A few ladies told me. Not so much with words, but with their necks and horrified dead expressions.

 

 

Page 17: The walls have been painted in bloody fingerpaints. Connor wants to know who did this, Angel claims to not know, but we get from his inner thought square that he already knows who did the deed. He sends Connor to collect his dragon-pal.

 

 

Page 18: While Connor is off to get the dragon, Angel is in his convertible and racing toward… “All signs point to it. It was bound to happen. Our paths were going to cross. I should have handled this before. No time like the present.”

 

Spike.

 

This scene can only take place after Spike: After the Fall because the second heroic vampire is not with his ragtag group of refugees now. He’s in a swanky estate surrounded by women of different skin colors and species. But, all of them are gorgeous, amply bosomed, bikinied, and doting on him hand and foot. And, he’s spinning a tale which grossly distorts his role in the final battle in the alleyway.

 

 

Page 19: Okay, its not just a distortion, it’s a bloody fable about the last battle in the alleyway in which Angel is blubbery and they’re facing down the Devil himself and Spike is the brave one shouting in Satan’s big, red face.

 

The ladies drink up the studly bravery of our hero’s alleged exploits.

 

 

Page 20: Angel busts in on Spike’s tale, snarking it away:

 

After he led us to victory, we proclaimed we’d be friends forever and did a synchronized hand-jive at the big carnival. Hey, Spike.

 

Someone’s seen Grease.

 

Among the sycophants is Spider – the girl with the arachnid legs that can spring from her back which Spike was fighting in his comic. Nice to see old enemies becoming allies. She also says something that will have greater relevance later – that Angel is “reeking of magic”… there’s a specific reason for this aura.

 

 

Page 21: Angel informs Spike he needs to talk to him, but the busty chicks have something to say about that. Another of Spike’s new team is the nose-less ‘commandant’ chick serving ‘Princess Annoying’ over in Spike: After the Fall.

 

Anyway, Spike being who is he, acts childish and Angel gets bossy and it all turns wrong – as things always do when these two don’t stay away from one another.

 

 

Page 22: Spike’s big mouth gets him punched in the face by Angel… again.

 

 

Page 23: Spike and Angel share more words… and Spike gets another fist to the face. Angel is there because some ruins on a wall written in blood back at the coliseum were in Sanskrit. Angel’s made the wrong assumption. He’s there to find Illyria, thinking she had something to do with getting the Orb, but we already know that it was Gunn who attacked and slaughtered the demons there. How this tracks with the drained girls, I’m not getting. Unless Angel actually believes that Spike was involved in the humans’ slaughter while helping Illyria?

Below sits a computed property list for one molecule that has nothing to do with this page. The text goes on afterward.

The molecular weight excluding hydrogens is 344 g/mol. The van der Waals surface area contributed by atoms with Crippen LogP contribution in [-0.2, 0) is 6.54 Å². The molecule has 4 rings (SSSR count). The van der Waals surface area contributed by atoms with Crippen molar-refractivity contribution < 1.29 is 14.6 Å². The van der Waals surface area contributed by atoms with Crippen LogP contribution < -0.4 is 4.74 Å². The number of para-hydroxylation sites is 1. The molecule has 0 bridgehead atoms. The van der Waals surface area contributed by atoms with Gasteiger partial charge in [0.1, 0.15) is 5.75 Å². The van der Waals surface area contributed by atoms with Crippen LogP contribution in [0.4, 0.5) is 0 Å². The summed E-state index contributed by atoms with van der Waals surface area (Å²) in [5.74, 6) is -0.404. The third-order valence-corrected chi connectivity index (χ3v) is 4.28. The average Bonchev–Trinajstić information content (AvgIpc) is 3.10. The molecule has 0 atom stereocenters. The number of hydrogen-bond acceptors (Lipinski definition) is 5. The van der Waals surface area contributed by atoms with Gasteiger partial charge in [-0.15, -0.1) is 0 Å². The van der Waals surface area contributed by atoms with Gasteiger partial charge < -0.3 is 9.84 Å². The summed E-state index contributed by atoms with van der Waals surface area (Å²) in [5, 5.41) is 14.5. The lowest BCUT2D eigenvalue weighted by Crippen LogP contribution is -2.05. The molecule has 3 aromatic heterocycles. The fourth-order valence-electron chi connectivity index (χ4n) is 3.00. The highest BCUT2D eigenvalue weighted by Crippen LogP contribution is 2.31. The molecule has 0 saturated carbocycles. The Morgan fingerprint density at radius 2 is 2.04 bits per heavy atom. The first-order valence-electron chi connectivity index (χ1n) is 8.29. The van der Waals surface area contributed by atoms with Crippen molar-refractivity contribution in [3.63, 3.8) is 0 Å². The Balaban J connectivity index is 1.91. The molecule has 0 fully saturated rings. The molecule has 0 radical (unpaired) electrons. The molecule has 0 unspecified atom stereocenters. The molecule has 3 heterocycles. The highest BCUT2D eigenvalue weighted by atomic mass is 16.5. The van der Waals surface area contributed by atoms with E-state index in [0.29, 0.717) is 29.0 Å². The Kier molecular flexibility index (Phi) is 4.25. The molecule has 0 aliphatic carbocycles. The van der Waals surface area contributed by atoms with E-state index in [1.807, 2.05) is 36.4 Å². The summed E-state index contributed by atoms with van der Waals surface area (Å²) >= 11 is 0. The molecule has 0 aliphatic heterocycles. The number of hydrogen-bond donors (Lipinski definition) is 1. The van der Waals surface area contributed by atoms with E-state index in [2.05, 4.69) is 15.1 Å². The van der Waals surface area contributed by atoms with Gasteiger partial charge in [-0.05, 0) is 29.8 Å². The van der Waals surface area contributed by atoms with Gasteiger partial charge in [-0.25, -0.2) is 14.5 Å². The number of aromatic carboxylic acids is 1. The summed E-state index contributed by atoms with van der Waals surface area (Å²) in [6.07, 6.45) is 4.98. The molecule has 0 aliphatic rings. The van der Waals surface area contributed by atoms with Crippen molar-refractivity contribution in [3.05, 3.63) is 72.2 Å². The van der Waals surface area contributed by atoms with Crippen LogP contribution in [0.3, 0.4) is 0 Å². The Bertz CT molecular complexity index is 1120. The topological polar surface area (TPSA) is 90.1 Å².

This seems like muddled thinking. On the other hand, Angel has never believed in Spike, unlike Fred for instance. Since they’re in Hell, I guess it isn’t a stretch for Angel to suspect that Spike may be giving free reign to his vampiric side.

 

Unfortunately for him…

 

 

Page 24: …he finds that Illyria is there. And, she’s quite annoyed that he is ‘irritating her pet’.

 

 

The Good: Making Gunn the ‘big bad’ of the plot continues to pay dividends. Especially with the new twist of his wanting to “save us all”, while at the same time it is obvious that he is not in control of himself thanks to being turned into a vampire.

 

Skipping the angst-ridden Connor/Angel thing and going directly to a “hey, where the hell you been” thing was the right choice. We’ve all had enough of whiney Connor to last forever, I’m sure. Plus, Connor gets to kick some ass here in keeping with his character history.

 

I continue liking the artwork – especially the bold coloring.

 

Momentum: This story actually reads like it is leading somewhere – which if you’ve read my review of Spike: After the Fall, you’ll find me bitching about its lack of the same thing.

 

 

The Bad: There are things that are thrown in from Spike: After the Fall which you have no clue about if you didn’t put money down on that title. I don’t think it would have killed anything for an asterisk and a note – guess that isn’t a real big deal.



  Connor, the Destroyer.

 

  Spike, the Decadent.


  Illyria the Violent.



The Score: While there are no major jumps forward in the plot, we can see where things might be leading. Gunn’s trying to be the hero still while driven by his demonic rage is sorry to see. Gwen, Connor and Angel all have some good scenes and Spike’s introduction into the story is handled alright. No glaring problems jump out in this issue, but nothing fantastic does either. It’s a workman-like issue building toward the Gunn/Angel conflict:

 

 

3.50 out of 5 stars.

 



Tags: angel, angel s6 review, ats, comics